The Chi Rho (; also known as chrismon or sigla) is one of the earliest forms of christogram, formed by superimposing the first two (capital) letters--chi and rho ()--of the Greek word (Christos) in such a way that the vertical stroke of the rho intersects the center of the chi.
The Chi-Rho symbol was used by the Roman emperor Constantine I (r. 306-337) as part of a military standard (vexillum). Constantine's standard was known as the Labarum. Early symbols similar to the Chi Rho were the Staurogram () and the IX monogram ().
In pre-Christian times, the Chi-Rho symbol was also to mark a particularly valuable or relevant passage in the margin of a page, abbreviating chr?ston (good). Some coins of Ptolemy III Euergetes (r. 246-222 BC) were marked with a Chi-Rho.
Although formed of Greek characters, the device (or its separate parts) is frequently found serving as an abbreviation in Latin text, with endings added appropriate to a Latin noun, thus XPo, signifying Christo, "to Christ", the dative form of Christus.
According to Lactantius, a Latin historian of North African origins saved from poverty by the Emperor Constantine I (r. 306-337), who made him tutor to his son Crispus, Constantine had dreamt of being ordered to put a "heavenly divine symbol" (Latin: coeleste signum dei) on the shields of his soldiers. The description of the actual symbol chosen by Emperor Constantine the next morning, as reported by Lactantius, is not very clear: it closely resembles a Chi-Rho or a staurogram (), a similar Christian symbol. That very day Constantine's army fought the forces of Maxentius and won the Battle of the Milvian Bridge (312), outside Rome.
Eusebius of Caesarea (died in 339) gave two different accounts of the events. In his church history, written shortly after the battle, when Eusebius hadn't yet had contact with Constantine, he doesn't mention any dream or vision, but compares the defeat of Maxentius (drowned in the Tiber) to that of the biblical pharaoh and credits Constantine's victory to divine protection.
In a memoir of the Roman emperor that Eusebius wrote after Constantine's death (On the Life of Constantine, circa 337-339), a miraculous appearance is said to have come in Gaul long before the Battle of the Milvian Bridge. In this later version, the Roman emperor had been pondering the misfortunes that befell commanders who invoked the help of many different gods, and decided to seek divine aid in the forthcoming battle from the One God. At noon, Constantine saw a cross of light imposed over the sun. Attached to it, in Greek characters, was the saying " ?!" ("In this sign you will conquer!"). Not only Constantine, but the whole army saw the miracle. That night, Christ appeared to the Roman emperor in a dream and told him to make a replica of the sign he had seen in the sky, which would be a sure defence in battle.
Eusebius wrote in the Vita that Constantine himself had told him this story "and confirmed it with oaths" late in life "when I was deemed worthy of his acquaintance and company." "Indeed", says Eusebius, "had anyone else told this story, it would not have been easy to accept it."
An early visual representation of the connection between the Crucifixion of Jesus and his resurrection, seen in the 4th century sarcophagus of Domitilla in Rome, the use of a wreath around the Chi-Rho symbolizes the victory of the Resurrection over death.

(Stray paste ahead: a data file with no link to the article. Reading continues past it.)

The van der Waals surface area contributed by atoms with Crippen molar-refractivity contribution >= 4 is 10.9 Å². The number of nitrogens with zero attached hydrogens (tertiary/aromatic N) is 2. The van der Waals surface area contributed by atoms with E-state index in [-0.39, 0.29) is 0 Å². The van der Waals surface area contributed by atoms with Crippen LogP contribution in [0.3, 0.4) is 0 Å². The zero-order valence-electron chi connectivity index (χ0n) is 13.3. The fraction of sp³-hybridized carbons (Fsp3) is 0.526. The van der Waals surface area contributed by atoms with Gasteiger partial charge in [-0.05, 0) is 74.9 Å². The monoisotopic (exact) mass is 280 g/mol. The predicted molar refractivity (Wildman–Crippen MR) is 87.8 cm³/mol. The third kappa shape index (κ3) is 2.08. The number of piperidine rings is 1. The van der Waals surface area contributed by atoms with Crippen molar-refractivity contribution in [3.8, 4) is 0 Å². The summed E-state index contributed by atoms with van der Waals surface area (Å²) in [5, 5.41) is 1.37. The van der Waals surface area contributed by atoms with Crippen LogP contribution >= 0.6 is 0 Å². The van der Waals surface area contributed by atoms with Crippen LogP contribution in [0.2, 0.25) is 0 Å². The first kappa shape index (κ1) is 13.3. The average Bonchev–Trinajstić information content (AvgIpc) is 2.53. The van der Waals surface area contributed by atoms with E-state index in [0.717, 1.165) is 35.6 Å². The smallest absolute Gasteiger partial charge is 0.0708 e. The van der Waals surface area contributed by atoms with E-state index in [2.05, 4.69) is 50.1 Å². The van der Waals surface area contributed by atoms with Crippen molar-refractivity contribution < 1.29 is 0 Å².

After Constantine, the Chi-Rho became part of the official imperial insignia. Archaeologists have uncovered evidence demonstrating that the Chi-Rho was emblazoned on the helmets of some Late Roman soldiers. Coins and medallions minted during Emperor Constantine's reign also bore the Chi-Rho. By the year 350, the Chi-Rho began to be used on Christian sarcophagi and frescoes. The usurper Magnentius appears to have been the first to use the Chi-Rho monogram flanked by Alpha and Omega, on the reverse of some coins minted in 353. In Roman Britannia, a tesselated mosaic pavement was uncovered at Hinton St. Mary, Dorset, in 1963. On stylistic grounds, it is dated to the 4th century; its central roundel represents a beardless male head and bust draped in a pallium in front of the Chi-Rho symbol, flanked by pomegranates, symbols of eternal life. Another Romano-British Chi-Rho, in fresco, was found at the site of a villa at Lullingstone (illustrated). The symbol was also found on Late Roman Christian signet rings in Britain.
In Insular Gospel books, the beginning of Matthew 1:18, at the end of his account of the genealogy of Christ and introducing his account of the life, so representing the moment of the Incarnation of Christ, was usually marked with a heavily decorated page, where the letters of the first word "Christi" are abbreviated and written in Greek as "XPI", and often almost submerged by decoration. Though the letters are written one after the other and the "X" and "P" not combined in a monogram, these are known as Chi-Rho pages. Famous examples are in the Book of Kells and Book of Lindisfarne. The "X" was regarded as the crux decussata, a symbol of the cross; this idea is found in the works of Isidore of Seville and other patristic and Early Medieval writers. The Book of Kells has a second Chi-Rho abbreviation on folio 124 in the account of the Crucifixion of Christ, and in some manuscripts the Chi-Rho occurs at the beginning of Matthew rather than mid-text at Matthew 1:18. In some other works like the Carolingian Godescalc Evangelistary, "XPS" in sequential letters, representing "Christus" is given a prominent place.
Monogramme of Christ (the Chi Rho) on a plaque of a sarcophagus, 4th-century CE, marble, Musei Vaticani, on display in a temporary exhibition at the Colosseum in Rome, Italy
The Chi-Rho symbol ?, Catacombs of Domitilla, Rome.
The Chi-Rho symbol ? with Alpha and Omega, Catacombs of Domitilla, Rome.
Roman Christian mosaic with Chi-Rho, Hinton St. Mary, England.
Chi-Rho on the roof of the Basilica of St. John Lateran, Rome.